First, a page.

Sunday, May 19

‘OCTOBER 7’ play tells traumatic story of terror attack on Israel through verbatim accounts of survivors

A new play tells the heartbreaking story of the October 7 terror attacks against Israel through verbatim accounts of survivors, with an effort to keep the horrific day at the forefront. 

Irish journalists Phelim McAleer and Ann McElhinney traveled to Israel in the immediate aftermath of the attacks to speak with the wounded, heroic rescue workers, mothers wondering if their family had survived, and a police officer who killed several Hamas terrorists. Their first-hand accounts were turned into “OCTOBER 7,” a limited-run play that opens Monday in New York City. 

“We watched people describe the worst day of their lives, and their resilience, strength, courage, and hope are what you end up walking away with,” McElhinney told Fox News Digital


McAleer and McElhinney noticed the day after Hamas’ terror attack that people across the globe were calling for Israel to stand down – a sign that the brutal invasion would be quickly forgotten. 

“There would be no October 8, there would be no war in Gaza, without October 7. We wanted people to realize and not forget what happened,” McAleer said.

McAleer and McElhinney then spent three weeks traveling Israel, speaking with people who were impacted by the attacks. They found the 13 most compelling witnesses and turned their words into a play.

“We had done verbatim theater before, and it’s a very unique vehicle for telling a story in a way that’s very compelling for audiences,” McElhinney said, noting that the play is 100% the words of the witnesses they spoke with.

McElhinney noted the timing of the play’s opening coincides with anti-Israel protests plaguing college campuses across America. 

“Even though we’re trying to bury October 7, the Israel story is not going away, the war is not going away. The controversy is not going away,” McAleer said. 

“But it’s a one-sided controversy. Everyone’s talking about Palestine and Gaza, but no one’s talking about Israel on October 7,” he continued as McElhinney added, “No one’s talking about the hostages.” 

“There are American hostages,” she said.


McAleer and McElhinney believe anti-Israel protesters could learn a valuable lesson from the play.

“Anyone who comes out of the play is affected. People were in tears,” McAleer said. “It makes them more resilient.”

McAleer and McElhinney hope “OCTOBER 7” shows leaders from other areas of entertainment and arts that it’s OK to speak out on behalf of Israel. They are disgusted that Hollywood has not taken a bigger stance, but silence from the music industry really irks them.

“They attacked a music festival… the music industry has been shamefully quiet about this,” McAleer told Fox News Digital.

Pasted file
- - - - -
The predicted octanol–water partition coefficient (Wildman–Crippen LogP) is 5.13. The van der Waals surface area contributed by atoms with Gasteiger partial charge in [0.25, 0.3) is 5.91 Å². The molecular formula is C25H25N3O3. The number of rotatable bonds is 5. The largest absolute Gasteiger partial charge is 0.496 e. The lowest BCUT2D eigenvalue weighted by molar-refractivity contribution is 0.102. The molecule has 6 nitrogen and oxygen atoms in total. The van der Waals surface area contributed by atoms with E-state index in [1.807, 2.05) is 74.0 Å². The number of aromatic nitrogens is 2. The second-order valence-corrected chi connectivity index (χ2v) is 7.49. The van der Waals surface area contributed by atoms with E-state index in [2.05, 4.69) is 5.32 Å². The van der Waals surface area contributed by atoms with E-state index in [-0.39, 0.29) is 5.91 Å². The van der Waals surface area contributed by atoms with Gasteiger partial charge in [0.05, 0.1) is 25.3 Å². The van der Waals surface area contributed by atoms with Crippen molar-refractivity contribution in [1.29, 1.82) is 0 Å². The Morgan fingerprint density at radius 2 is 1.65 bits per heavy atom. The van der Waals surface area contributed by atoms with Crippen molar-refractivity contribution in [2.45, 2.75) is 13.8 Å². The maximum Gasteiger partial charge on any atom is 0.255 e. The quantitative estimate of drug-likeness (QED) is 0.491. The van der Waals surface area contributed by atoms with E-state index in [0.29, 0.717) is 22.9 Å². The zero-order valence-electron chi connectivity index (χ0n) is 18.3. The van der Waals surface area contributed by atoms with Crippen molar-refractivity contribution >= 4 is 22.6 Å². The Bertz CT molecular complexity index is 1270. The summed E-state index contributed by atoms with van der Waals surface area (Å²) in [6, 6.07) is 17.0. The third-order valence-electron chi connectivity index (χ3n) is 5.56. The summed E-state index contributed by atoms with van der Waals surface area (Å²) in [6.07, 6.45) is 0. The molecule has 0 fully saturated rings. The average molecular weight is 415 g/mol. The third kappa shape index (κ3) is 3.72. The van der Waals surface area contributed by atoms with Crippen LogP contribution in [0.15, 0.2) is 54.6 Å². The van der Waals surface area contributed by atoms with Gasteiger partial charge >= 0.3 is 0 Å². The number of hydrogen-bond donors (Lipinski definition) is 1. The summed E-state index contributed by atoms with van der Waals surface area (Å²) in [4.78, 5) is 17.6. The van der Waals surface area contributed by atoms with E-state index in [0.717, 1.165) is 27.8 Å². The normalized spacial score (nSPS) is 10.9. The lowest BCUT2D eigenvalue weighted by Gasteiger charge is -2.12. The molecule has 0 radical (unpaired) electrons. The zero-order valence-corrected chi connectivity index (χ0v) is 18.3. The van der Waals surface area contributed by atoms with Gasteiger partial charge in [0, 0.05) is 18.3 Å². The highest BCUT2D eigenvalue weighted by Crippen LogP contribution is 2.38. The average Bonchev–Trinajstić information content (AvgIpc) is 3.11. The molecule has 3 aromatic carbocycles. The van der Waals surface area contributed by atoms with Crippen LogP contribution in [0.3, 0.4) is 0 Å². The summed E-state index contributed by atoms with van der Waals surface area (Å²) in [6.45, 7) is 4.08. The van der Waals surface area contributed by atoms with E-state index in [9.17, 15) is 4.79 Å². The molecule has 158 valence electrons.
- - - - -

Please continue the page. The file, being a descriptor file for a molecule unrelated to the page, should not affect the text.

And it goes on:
“They’ve been shamefully pro-Hamas, the group that attacked party goers, music lovers, peace lovers,” he continued, before correcting himself. “They weren’t attacked, they were hunted down and slaughtered. Massacred, because they were Jewish.” 

McElhinney said, “There is a long history of people changing their minds about issues based on pieces of powerful art,” and feels the play could be critical for college protesters to experience. 

They hope the play eventually lands on Broadway, and that local companies put it on throughout the nation. In the meantime, they’re putting those words into action, with plans to take the play on tour of Ivy Leagues colleges in the fall — starting with Harvard, Princeton, Yale, MIT, Columbia and Penn, where antisemitism has been rampant. 

McAleer and McElhinney, whose Unreported Story Society relies on donations as a 501(c)(3), are hopeful that the anti-Israel agitators stay far from the historic Actors Temple Theater, where the play runs through June 16 — but they’re not taking any chances. 

“It’s the only play in New York that is opening under police protection, which is a terrible thing to say in 2024… but that shows you how important these stories are,” McAleer said, noting that security was a big expense for the production. 

“There is a lot of anger around, there’s a lot of toxicity around,” he added. “They’re always looking for targets.” 


The Unreported Story Society has “a mission to tell the stories that the mainstream media ignores through art and modern media,” according to its website. 

Attorney and author Mark Paoletta, a board member, said McAleer and McElhinney, along with director Geoffrey Cantor, “have created a tour de force of a play.”

“Compelling, heartbreaking, and yet inspiring. With intense immediacy, the play brings the audience back to that horrific day and shows the resiliency and humanity of the Israeli people and aims to make sure that Hamas’ barbaric attack is never forgotten,” Paoletta told Fox News Digital. 

Tickets can be purchased at

Fox News Digital’s Joseph A. Wulfsohn contributed to this report.


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